I couldn’t see that, were I an American soldier in the 1970s or 1980s, I’d be fighting for imperial interests and against natives. Indeed, I played soldier a lot as a kid (i.e. “Kill a Commy for Mommy!”). I was fascinated with America’s militarism, as portrayed in other movies like Red Dawn, Rambo, or Top Gun. I didn’t realize it, but I was sort of dreaming of being a comical American Storm Trooper. I dreamed of being a tool for empire.
Or, had I trended toward business as a future businessman, I’d be pushing for the soft empire of capitalist expansion. I couldn’t imagine, as a kid, business as a profit-seeking mode of resource extraction, whether those resources were material or in terms of human labor. I couldn’t see the history of the United States I loved as an aggressive, expansionist Empire that conquered and oppressed native peoples all over the North American continent, all for the sake of trade and business expansion. In this way I was dreaming of being a kind of Han Solo renegade businessman. Or a kind of Trade Federation alien, per Star Wars Episodes I-III. I realize this second example refers to the later installment of the series, and brings in Lucas’s revisionism. But we know now that empires of trade lurked in the background of his original thinking about the Star Wars series.
As a high school student I wrote a well-researched term paper on the Strategic Defense Initiative. I was attracted to the topic for technical reasons and for its nickname, “Star Wars.” That Star Wars moniker, intended by critics to make fun of the Reagan-era initiative’s outlandishness, had the reverse effect. It made SDI feel like a kind of new Rebel system rather than the tool of an aggressive empire. With it we were an empire reasserting itself against a threat. I recall thinking that SDI was common sense. Of course we should defend ourselves against nuclear attack. It was the next logical step in weapons development. Of course nuclear attack could be stopped from space by lasers and satellites!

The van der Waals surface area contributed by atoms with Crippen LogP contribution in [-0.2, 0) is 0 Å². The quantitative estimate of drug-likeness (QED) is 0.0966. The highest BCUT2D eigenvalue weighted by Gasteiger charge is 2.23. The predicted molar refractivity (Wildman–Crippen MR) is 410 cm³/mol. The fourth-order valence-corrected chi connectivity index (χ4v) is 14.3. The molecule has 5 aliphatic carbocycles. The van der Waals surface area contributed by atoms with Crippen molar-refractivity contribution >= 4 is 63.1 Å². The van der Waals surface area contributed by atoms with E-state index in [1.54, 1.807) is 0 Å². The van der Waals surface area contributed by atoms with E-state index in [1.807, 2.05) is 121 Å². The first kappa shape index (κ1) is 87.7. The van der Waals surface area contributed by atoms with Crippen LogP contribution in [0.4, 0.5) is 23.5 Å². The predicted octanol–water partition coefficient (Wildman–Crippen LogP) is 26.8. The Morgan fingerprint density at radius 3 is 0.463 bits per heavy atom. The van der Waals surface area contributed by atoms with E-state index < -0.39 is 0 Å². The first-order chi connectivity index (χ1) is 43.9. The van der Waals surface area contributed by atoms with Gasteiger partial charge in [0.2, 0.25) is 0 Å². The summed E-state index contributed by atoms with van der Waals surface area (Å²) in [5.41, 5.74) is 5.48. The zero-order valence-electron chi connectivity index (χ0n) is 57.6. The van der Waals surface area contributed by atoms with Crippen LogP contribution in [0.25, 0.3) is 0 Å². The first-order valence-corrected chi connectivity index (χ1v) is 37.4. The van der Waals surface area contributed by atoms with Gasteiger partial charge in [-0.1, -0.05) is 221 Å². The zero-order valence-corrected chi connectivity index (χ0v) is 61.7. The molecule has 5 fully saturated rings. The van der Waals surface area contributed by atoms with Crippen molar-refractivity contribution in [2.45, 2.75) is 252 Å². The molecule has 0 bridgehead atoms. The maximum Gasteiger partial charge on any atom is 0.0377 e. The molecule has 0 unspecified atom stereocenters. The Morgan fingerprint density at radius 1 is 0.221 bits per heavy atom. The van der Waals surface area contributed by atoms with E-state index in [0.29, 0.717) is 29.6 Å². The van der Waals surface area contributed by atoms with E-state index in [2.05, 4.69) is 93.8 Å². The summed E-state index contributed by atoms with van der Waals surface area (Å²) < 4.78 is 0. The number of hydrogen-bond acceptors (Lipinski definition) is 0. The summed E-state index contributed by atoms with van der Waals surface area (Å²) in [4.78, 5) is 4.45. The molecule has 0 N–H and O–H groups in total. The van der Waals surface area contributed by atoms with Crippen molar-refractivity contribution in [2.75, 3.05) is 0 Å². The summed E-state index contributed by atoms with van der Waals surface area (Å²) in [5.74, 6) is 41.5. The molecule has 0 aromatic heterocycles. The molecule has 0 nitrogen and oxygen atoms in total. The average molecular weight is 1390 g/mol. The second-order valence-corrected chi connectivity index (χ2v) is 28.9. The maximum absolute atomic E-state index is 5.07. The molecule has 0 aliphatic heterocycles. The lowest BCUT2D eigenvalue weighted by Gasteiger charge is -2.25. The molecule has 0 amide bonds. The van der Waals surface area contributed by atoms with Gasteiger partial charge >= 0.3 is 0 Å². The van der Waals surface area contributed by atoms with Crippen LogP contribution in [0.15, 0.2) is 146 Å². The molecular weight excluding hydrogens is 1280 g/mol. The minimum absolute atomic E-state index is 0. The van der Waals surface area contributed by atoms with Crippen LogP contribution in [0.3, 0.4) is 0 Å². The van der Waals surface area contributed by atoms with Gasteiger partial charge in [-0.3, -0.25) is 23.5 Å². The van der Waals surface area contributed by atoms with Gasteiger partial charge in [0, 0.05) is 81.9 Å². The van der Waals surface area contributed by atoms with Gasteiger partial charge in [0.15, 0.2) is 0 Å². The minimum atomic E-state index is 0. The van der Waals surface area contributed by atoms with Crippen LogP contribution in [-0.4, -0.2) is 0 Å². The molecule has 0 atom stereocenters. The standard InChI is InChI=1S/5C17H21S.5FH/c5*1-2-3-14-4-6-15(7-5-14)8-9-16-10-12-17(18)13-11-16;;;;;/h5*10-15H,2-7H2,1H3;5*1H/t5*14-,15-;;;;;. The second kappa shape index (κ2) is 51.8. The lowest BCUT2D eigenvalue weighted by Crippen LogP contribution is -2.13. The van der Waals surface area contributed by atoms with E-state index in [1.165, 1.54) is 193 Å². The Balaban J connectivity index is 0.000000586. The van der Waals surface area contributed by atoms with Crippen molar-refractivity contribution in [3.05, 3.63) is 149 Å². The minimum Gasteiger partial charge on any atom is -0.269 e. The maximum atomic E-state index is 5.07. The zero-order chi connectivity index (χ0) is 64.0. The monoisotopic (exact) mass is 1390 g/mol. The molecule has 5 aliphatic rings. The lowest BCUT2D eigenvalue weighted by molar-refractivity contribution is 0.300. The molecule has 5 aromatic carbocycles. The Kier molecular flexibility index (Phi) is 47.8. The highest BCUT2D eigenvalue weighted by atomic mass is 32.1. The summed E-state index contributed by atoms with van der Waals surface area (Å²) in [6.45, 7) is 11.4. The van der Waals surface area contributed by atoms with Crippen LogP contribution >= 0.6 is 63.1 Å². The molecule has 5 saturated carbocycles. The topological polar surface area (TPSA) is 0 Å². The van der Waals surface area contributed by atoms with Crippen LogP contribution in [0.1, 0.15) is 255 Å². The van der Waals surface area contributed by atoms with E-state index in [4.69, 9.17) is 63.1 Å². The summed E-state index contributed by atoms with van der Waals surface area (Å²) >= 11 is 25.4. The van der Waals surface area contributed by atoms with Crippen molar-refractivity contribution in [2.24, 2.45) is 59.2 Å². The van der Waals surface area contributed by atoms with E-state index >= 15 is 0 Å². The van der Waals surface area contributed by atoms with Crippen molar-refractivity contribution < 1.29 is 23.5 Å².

George Lucas enabled us all to escape from reality, I think. The fantastical seemed possible.
Lucas enabled escapes from reality in other senses too.I think his terrific, fun films made the notion of a U.S. Cold War empire, or U.S. imperialism, seem positively outlandish in the way he vividly portrayed The Galactic Empire. Because of the Star Wars saga, Americans could move further away from imagining themselves in any imperial role. No president could be a Vader, right? Or even a Grand Moff Tarkin. In this way the United States became, through lack of self-awareness, a plain sort of everyday empire. The idea of empire coursed through society, politics, and our intellectual life. It was so common that it couldn’t be seen by its complicit citizens and denizens.
Because of this I appreciated the newer episodes (i.e. I-III). Sure, in those installments Lucas tended to hit viewers over the head with directly applicable lessons about political manipulation and the weaknesses of representative government. But at least no one could imagine, this time around, that he wasn’t trying to send messages to see-no-evil patriots who lionize the United States, both presently and historically. I hope this new movie keeps some of Lucas’s more explicit political themes in play. I’m not sure that all of today’s viewers have held up the United States for all the scrutiny it deserves. We still live in an everyday empire. – TL